Dengue fever could be combated using a newly-identified antibody which appears to have a powerful neutralizing effect on the deadly virus.
The antibody 5J7 is able to completely destroy the virus which causes the disease, potentially providing a powerful new tool in treatment of the illness.
Dengue fever is a mosquito-borne disease that can cause flu-like symptoms which can become dangerous. The condition has become more common in recent years, and half of the world's population is now at danger from the disease, according to the World Health Organization (WHO). The disease is most common in urban and suburban areas within tropical and sub-tropical regions of the world. The condition is among the leading causes of death and illness for children in some Latin American and Asian nations.
"The Aedes aegypti mosquito lives in urban habitats and breeds mostly in man-made containers. Unlike other mosquitoes Ae. aegypti is a day-time feeder; its peak biting periods are early in the morning and in the evening before dusk. Female Ae. aegypti bites multiple people during each feeding period," WHO officials report.
Severe dengue, or Dengue hemorrhagic fever, was first recognized during epidemics in Thailand and the Philippines in the 1950's. Around 500,000 people are hospitalized each year with this more serious version of the disease, and about 2.5 percent of these patients die.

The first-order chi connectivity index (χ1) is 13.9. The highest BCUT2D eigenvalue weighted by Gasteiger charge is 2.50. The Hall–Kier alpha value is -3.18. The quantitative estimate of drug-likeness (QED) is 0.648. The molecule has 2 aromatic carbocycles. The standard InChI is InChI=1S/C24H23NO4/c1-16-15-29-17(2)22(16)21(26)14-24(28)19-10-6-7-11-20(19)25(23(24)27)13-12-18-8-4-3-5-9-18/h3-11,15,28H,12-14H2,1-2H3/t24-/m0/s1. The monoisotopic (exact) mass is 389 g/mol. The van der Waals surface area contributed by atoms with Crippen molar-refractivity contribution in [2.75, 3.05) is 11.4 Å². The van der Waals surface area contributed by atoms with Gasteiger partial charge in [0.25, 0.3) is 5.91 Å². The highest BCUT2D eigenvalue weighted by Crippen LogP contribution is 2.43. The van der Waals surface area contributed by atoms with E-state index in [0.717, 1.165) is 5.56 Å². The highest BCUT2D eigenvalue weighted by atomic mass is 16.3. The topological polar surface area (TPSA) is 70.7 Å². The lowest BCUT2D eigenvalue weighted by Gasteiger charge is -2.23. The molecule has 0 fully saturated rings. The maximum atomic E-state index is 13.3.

Four variants of the virus are known to cause illness in humans. Exposure to, and recovery from, one form of the disease provides lifelong immunity from that type of the virus, but can increase the risk of severe dengue following exposure by a different variant.
No treatment is currently available for Dengue fever, although early detection and medical care has reduced fatality rates below one percent. Somewhere between 284 and 528 million people are exposed to Dengue fever each year, although many cases are unreported, according to recent estimates. Almost 2.4 million cases of the disease were reported in 2010.
The disease is now endemic in more than 100 countries around the world, up from nine nations in 1970. Developing treatments for the illness has been hindered by the presence of the four variants of the virus. The newly-identified antibody is able to attach to three points on the surface of the virus, including regions essential for the microorganism to invade cells.
"This kind of binding with the virus has never been observed and it explains why the antibody itself is so highly potent. The movement of virus surface proteins is highly essential for invading cells - you can think of antibody 5J7 locking the virus surface proteins, thus strapping the virus," Shee Mei Lok of the Duke-NUS Graduate Medical School Singapore (Duke-NUS) said.
Study of the role of 5j7 in protecting against Dengue fever was published in Nature Communications.